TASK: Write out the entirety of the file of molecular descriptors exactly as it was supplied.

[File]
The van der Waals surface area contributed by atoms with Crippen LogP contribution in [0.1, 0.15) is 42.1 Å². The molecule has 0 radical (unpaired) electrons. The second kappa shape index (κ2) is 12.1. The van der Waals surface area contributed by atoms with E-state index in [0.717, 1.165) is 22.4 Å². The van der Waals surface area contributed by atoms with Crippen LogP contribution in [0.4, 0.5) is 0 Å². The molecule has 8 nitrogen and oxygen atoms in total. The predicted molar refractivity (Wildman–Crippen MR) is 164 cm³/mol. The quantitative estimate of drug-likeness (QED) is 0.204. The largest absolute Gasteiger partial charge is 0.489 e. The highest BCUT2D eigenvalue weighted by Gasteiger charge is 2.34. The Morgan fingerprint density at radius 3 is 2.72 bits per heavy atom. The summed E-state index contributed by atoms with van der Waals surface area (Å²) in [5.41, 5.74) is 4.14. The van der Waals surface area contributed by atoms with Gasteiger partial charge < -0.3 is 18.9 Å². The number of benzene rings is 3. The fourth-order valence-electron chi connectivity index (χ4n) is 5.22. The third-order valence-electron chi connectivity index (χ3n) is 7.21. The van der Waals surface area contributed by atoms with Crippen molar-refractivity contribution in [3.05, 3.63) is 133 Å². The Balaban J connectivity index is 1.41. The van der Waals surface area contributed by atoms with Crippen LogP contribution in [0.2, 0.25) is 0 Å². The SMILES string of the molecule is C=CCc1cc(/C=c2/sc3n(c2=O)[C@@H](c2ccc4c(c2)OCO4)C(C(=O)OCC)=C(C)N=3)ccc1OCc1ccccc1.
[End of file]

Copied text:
The van der Waals surface area contributed by atoms with Crippen LogP contribution in [0.1, 0.15) is 42.1 Å². The molecule has 0 radical (unpaired) electrons. The second kappa shape index (κ2) is 12.1. The van der Waals surface area contributed by atoms with E-state index in [0.717, 1.165) is 22.4 Å². The van der Waals surface area contributed by atoms with Crippen LogP contribution in [0.4, 0.5) is 0 Å². The molecule has 8 nitrogen and oxygen atoms in total. The predicted molar refractivity (Wildman–Crippen MR) is 164 cm³/mol. The quantitative estimate of drug-likeness (QED) is 0.204. The largest absolute Gasteiger partial charge is 0.489 e. The highest BCUT2D eigenvalue weighted by Gasteiger charge is 2.34. The Morgan fingerprint density at radius 3 is 2.72 bits per heavy atom. The summed E-state index contributed by atoms with van der Waals surface area (Å²) in [5.41, 5.74) is 4.14. The van der Waals surface area contributed by atoms with Gasteiger partial charge < -0.3 is 18.9 Å². The number of benzene rings is 3. The fourth-order valence-electron chi connectivity index (χ4n) is 5.22. The third-order valence-electron chi connectivity index (χ3n) is 7.21. The van der Waals surface area contributed by atoms with Crippen molar-refractivity contribution in [3.05, 3.63) is 133 Å². The Balaban J connectivity index is 1.41. The van der Waals surface area contributed by atoms with Crippen LogP contribution in [0.2, 0.25) is 0 Å². The SMILES string of the molecule is C=CCc1cc(/C=c2/sc3n(c2=O)[C@@H](c2ccc4c(c2)OCO4)C(C(=O)OCC)=C(C)N=3)ccc1OCc1ccccc1.